Expert Commentary

Association between breast cancer and depression may last as long as 8 years

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A large Danish cohort study clarifies the risk factors for depression after a diagnosis of breast cancer, which include advanced age, comorbidities, node-positive disease, and living alone



Although it is generally accepted that women given a diagnosis of breast cancer are vulnerable to depression, studies investigating this association have been hampered by cross-sectional design, a short duration of follow-up, or a lack of clinical detail. In a new study from Denmark, Suppli and colleagues used the national health database to identify almost 2 million women with no history of cancer or inpatient care for depression whom they followed from 1988 to 2011. They identified incident cases of breast cancer in this population, as well as prescriptions for antidepressants and inpatient care for depression during the follow-up period.1

What they found may surprise you: Not only were women given a diagnosis of breast cancer three times more likely to fill a prescription for an antidepressant in the first year after diagnosis (rate ratio, 3.09; 95% confidence interval [CI], 2.95–3.22), but the rate ratio remained significantly elevated as far out as 8 years after diagnosis.

Suppli and colleagues also found that the rate ratio for hospitalization for depression was 1.70 in the first year (95% CI, 1.41–2.05). It, too, remained significantly elevated as far out as 5 years after diagnosis.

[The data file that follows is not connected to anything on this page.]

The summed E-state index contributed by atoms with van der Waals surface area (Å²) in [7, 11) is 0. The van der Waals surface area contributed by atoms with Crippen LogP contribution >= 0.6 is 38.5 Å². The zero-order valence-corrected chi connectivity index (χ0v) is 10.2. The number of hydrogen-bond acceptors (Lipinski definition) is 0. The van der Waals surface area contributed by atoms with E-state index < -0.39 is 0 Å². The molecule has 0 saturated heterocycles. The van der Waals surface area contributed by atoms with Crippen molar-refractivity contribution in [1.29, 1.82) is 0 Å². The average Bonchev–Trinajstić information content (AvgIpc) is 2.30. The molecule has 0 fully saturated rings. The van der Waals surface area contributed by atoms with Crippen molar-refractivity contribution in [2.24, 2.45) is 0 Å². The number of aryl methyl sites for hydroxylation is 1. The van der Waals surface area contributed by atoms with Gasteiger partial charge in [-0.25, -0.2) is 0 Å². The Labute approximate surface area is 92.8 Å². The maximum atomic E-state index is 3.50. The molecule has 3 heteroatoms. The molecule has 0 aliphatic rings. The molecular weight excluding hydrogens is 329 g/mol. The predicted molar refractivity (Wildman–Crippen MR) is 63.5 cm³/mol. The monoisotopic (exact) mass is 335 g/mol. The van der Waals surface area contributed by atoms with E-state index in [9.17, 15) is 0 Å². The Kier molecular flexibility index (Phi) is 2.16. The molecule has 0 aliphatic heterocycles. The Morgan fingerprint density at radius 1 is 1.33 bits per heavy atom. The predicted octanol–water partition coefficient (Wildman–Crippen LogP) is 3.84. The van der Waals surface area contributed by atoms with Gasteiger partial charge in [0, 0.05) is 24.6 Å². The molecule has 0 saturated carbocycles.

Women who were age 70 or older at the time of diagnosis were more likely to be treated for depression and to be hospitalized. Other risk factors for depression included comorbidity, node-positive disease, basic and vocational educational levels, and living alone.

The type of cancer treatment the women underwent appeared to have no bearing on the risk of depression.

What we can do about the risk of depression in cancer patients
The finding that breast cancer is associated with depression is not new, but the magnitude of the association documented in this large study from a Danish national registry clarifies the role of women’s health providers: We need to be mindful of the long-term impact this disease can have on our patients’ mental health so that we are better able to recognize and proactively address mood disorders in this vulnerable population.

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